A Mumping – to remember!
Carol playing for the Royal Family
22nd December 2007

Band finishes carols with a royal flourish
Eastern Daily Press, Thursday, December 27, 2007, p30
Sandringham date for East Anglia's oldest brass band
Great Yarmouth Mercury, Friday, December 28, 2007, p16
Mumping For Her Majesty
4 Bars Rest online news 29th December 2007
Night To Cherish Playing For The Queen
North Norfolk News, Thursday January 3rd 2008, pp 1 & 26
North Norfolk News 24, 2nd January 2008
Mumping Christmas for the Royal Family
North Norfolk Advertiser, Wednesday January 4th 2008, p8
British Bandsman No. 5490, 5th January 2008, p10
Royal Brass
Town & Country News, February 2008 

Over 130 years ago, the owner of Stalham Hall in Norfolk decided to form a brass band to keep his farm labourers occupied during the dark winter days. Today the Stalham Brass Band is still in existence as the oldest band in East Anglia.
During December the band carried out its yearly festive campaign of mumping, raising funds for the band and local charities.
Many bands go out carol playing, but Stalham has always gone mumping. The term’s origin seemed to have been lost in the past but it is now known that December 21st, St. Thomas’s Day, was also known as Mumping Day. Traditionally, the poor went begging to the homes of wealthy landowners, probably singing to increase their appeal and in Norwich, the Christmas Waits singing door-to-door, were known as Mumpers.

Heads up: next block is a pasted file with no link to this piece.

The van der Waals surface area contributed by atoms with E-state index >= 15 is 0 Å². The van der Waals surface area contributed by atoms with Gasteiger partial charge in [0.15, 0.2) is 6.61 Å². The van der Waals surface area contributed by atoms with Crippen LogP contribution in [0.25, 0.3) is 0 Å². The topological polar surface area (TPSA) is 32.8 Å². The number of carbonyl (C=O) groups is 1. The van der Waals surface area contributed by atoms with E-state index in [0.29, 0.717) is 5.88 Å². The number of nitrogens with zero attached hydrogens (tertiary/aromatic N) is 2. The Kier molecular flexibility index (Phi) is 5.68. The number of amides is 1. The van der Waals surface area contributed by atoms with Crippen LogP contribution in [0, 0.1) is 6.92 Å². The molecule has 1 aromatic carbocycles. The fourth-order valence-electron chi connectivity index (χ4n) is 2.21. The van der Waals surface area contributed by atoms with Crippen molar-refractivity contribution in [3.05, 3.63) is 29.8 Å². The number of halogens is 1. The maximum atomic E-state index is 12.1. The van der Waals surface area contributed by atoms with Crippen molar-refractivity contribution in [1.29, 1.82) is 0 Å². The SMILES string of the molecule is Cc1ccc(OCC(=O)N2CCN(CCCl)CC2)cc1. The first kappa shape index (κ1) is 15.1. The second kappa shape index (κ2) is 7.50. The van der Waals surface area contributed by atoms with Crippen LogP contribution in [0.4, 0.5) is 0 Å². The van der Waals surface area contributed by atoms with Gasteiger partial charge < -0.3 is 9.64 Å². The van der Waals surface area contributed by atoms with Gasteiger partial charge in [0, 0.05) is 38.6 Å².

As Stalham Band’s mumping came to an end a couple of days before Christmas, the last household to be visited was something rather special. The band had been invited by Her Majesty The Queen, to play carols to the Royal Family at Sandringham House in West Norfolk. 

In the 2000 New Year Honours, Gerald Thirst - Stalham Band's Director of Music for 50 years - was awarded the MBE for services to brass bands, and in 2004 the Band was awarded the Queens Golden Jubilee Award for service to the community. Since then Buckingham Palace has kept in touch with the Band and taken a regular interest in its activities.

The invitation to play at Sandringham, arrived unexpectedly during the summer and once a date was confirmed, preparations began in earnest in the Autumn. 'Even when The Queen is officially on holiday' said Tim Thirst, Stalham's Director of Music, "her diary is still very full with engagements, and everything has to run exactly to schedule." During the intervening weeks, players made arrangements to change work arrangements, music was specially arranged for the occasion by Tim, and of course there was the security vetting to be gone through. On the day before the engagement, Tim and son Robert travelled to Sandringham to go through last minute details and timings with the Queen's Equerry. All the music had been timed to the second to fit exactly into the schedule.